From floppy disks to Betamax, retro gadget fans are rejecting today’s endless tech upgrade race

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Lucille Barrett
Lucille Barrett
Future teen idol. Hardcore tv lover. Social media guru. Zombie aficionado. Travel scholar. Biker, shiba-inu lover, audiophile, Mad Men fan and proud pixelpusher. Working at the junction of minimalism and elegance to answer design problems with honest solutions. I'm fueled by craft beer, hip-hop and tortilla chips.

Towards the end of 2015, one of the last sources of floppy disks in the UK, Verbatim, quietly stopped production. There was no fanfare and no obituary. Maplin’s product page for a pack of 10 Verbatim disks, each holding a mere 1.44MB of data (a fraction of the size of one MP3 file), simply states that the disks are now a “discontinued product,” placing them alongside thousands of other pieces of technology that are phased out every year.

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Yes, the floppy disk was already a relic of a bygone computing age, and its passing will have gone largely unnoticed – but for a dedicated group of people, this was a significant moment. Whether they’re using an old word processor, an ancient piece of musical gear, or an aging 1980s PC, floppies still form part of their lives, and they’ll now have to be sourced secondhand or overseas. These people simply don’t want to do the bidding of an industry that requires us to jettison last year’s products and buy new ones that are supposedly a bit better. Resisting that temptation to upgrade and sticking with technology that’s deemed “old hat” feels almost heroic these days, whether it’s down to sentimental attachment, retro fetishism, or just a stubborn unwillingness to play the game.


“I probably straddle the first two categories, but yes, it’s nigh on impossible to keep out of the upgrade loop,” says writer Matthew Holness, best known for his horror author character Garth Marenghi. “If you try, you end up having this nagging sense of doom that it’s all going to catch up with you.” Holness, whose fondness for old tech extends from workbenches to coffee machines, chooses to write on a functionally limited device from more than a decade ago called an AlphaSmart Neo.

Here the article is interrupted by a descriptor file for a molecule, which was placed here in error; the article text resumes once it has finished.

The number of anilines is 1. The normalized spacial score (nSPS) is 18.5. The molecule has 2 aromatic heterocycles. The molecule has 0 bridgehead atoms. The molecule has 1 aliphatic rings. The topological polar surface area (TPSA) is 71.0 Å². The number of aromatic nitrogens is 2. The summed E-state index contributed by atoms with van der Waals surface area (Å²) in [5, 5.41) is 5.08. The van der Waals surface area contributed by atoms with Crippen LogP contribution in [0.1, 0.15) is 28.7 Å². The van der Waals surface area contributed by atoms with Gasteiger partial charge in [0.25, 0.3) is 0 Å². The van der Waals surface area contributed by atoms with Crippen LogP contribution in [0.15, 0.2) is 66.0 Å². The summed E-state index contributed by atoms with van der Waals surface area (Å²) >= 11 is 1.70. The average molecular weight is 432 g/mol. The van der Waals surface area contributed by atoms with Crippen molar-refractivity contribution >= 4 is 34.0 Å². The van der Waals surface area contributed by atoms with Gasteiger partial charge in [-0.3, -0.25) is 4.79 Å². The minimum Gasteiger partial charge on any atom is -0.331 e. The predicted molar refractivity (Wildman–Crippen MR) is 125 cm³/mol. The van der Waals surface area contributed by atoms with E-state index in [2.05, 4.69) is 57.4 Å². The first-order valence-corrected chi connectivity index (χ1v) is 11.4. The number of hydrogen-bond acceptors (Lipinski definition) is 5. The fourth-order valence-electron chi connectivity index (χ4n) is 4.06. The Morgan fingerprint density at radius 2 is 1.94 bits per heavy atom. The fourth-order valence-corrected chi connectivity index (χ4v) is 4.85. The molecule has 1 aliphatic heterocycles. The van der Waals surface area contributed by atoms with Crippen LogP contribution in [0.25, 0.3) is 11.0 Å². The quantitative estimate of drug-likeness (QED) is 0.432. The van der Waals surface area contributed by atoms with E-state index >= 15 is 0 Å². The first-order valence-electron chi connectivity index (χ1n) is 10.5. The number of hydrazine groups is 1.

“It’s been a savior for me, as a writer,” he says. “It’s like an old word processor, and it was made for classrooms as an educational tool to help kids to type. You can’t edit as you go along because the screen is too small, but it’s perfect for bashing out rough drafts. And, of course, there are no distractions from the internet. It really forces me to write. When I found out they were being discontinued, I bought three.”

Holness’s love of his Neo is analogous to Stephen Sondheim and his Blackwing 602 pencils, or the ancient DOS machine running WordStar 4.0 that George RR Martin used to write the novels that eventually became Game of Thrones. These tools give a sense of security to their owners, enhancing their creativity and, at least in their opinion, doing the job far better than any modern equivalent. “Getting a laptop always felt like taking the easy way out,” says Ben Jacobs, who made several albums under the alias Max Tundra on an old Commodore Amiga 500. “I wouldn’t say I felt superior… but using newer technology always felt like taking a step back – even though making music with the Amiga involved typing endless columns of letters and numbers. Eventually, I fell out of love with it, but I felt unfortunate the day I sold it – not least because it didn’t go for very much money. Someone in Denmark paid £20 for it.”

We’re often told that Apple is the world leader in producing technology that we feel an emotional connection to, but it’s not the smartphones, computers, or tablets that we feel affection for; these things are easily and regularly swapped out and upgraded while the content – the thing we’re really attached to – remains largely the same.

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